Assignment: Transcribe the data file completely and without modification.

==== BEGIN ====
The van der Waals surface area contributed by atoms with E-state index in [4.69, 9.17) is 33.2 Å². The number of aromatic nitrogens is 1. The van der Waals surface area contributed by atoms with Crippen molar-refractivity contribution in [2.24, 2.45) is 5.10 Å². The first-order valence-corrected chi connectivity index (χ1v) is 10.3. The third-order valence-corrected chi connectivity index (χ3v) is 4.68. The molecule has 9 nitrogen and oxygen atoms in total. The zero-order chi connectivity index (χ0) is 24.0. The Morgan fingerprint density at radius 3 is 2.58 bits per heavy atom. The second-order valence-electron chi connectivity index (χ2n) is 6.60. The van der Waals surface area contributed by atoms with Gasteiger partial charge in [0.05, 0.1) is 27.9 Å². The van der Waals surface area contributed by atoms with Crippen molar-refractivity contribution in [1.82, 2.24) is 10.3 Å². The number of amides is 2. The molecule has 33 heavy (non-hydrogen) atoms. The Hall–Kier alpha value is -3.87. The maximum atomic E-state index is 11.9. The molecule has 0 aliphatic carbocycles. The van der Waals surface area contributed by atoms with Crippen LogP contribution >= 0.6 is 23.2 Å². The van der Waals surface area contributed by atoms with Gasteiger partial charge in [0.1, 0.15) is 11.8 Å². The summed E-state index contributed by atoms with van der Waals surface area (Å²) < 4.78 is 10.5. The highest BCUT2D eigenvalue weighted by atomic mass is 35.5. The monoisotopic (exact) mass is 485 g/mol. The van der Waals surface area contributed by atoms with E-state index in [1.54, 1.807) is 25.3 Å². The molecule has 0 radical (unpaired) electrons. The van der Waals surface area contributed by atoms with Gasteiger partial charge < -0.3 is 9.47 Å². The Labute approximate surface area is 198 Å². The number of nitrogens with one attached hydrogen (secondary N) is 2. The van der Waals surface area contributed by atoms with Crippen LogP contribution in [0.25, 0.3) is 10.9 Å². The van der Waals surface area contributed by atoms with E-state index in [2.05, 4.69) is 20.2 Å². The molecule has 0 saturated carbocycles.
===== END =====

The van der Waals surface area contributed by atoms with E-state index in [4.69, 9.17) is 33.2 Å². The number of aromatic nitrogens is 1. The van der Waals surface area contributed by atoms with Crippen molar-refractivity contribution in [2.24, 2.45) is 5.10 Å². The first-order valence-corrected chi connectivity index (χ1v) is 10.3. The third-order valence-corrected chi connectivity index (χ3v) is 4.68. The molecule has 9 nitrogen and oxygen atoms in total. The zero-order chi connectivity index (χ0) is 24.0. The Morgan fingerprint density at radius 3 is 2.58 bits per heavy atom. The second-order valence-electron chi connectivity index (χ2n) is 6.60. The van der Waals surface area contributed by atoms with Gasteiger partial charge in [0.05, 0.1) is 27.9 Å². The van der Waals surface area contributed by atoms with Crippen molar-refractivity contribution in [1.82, 2.24) is 10.3 Å². The number of amides is 2. The molecule has 33 heavy (non-hydrogen) atoms. The Hall–Kier alpha value is -3.87. The maximum atomic E-state index is 11.9. The molecule has 0 aliphatic carbocycles. The van der Waals surface area contributed by atoms with Crippen LogP contribution >= 0.6 is 23.2 Å². The van der Waals surface area contributed by atoms with Gasteiger partial charge in [0.1, 0.15) is 11.8 Å². The summed E-state index contributed by atoms with van der Waals surface area (Å²) < 4.78 is 10.5. The highest BCUT2D eigenvalue weighted by atomic mass is 35.5. The monoisotopic (exact) mass is 485 g/mol. The van der Waals surface area contributed by atoms with E-state index in [1.54, 1.807) is 25.3 Å². The molecule has 0 radical (unpaired) electrons. The van der Waals surface area contributed by atoms with Gasteiger partial charge < -0.3 is 9.47 Å². The Labute approximate surface area is 198 Å². The number of nitrogens with one attached hydrogen (secondary N) is 2. The van der Waals surface area contributed by atoms with Crippen LogP contribution in [0.25, 0.3) is 10.9 Å². The van der Waals surface area contributed by atoms with E-state index in [2.05, 4.69) is 20.2 Å². The molecule has 0 saturated carbocycles.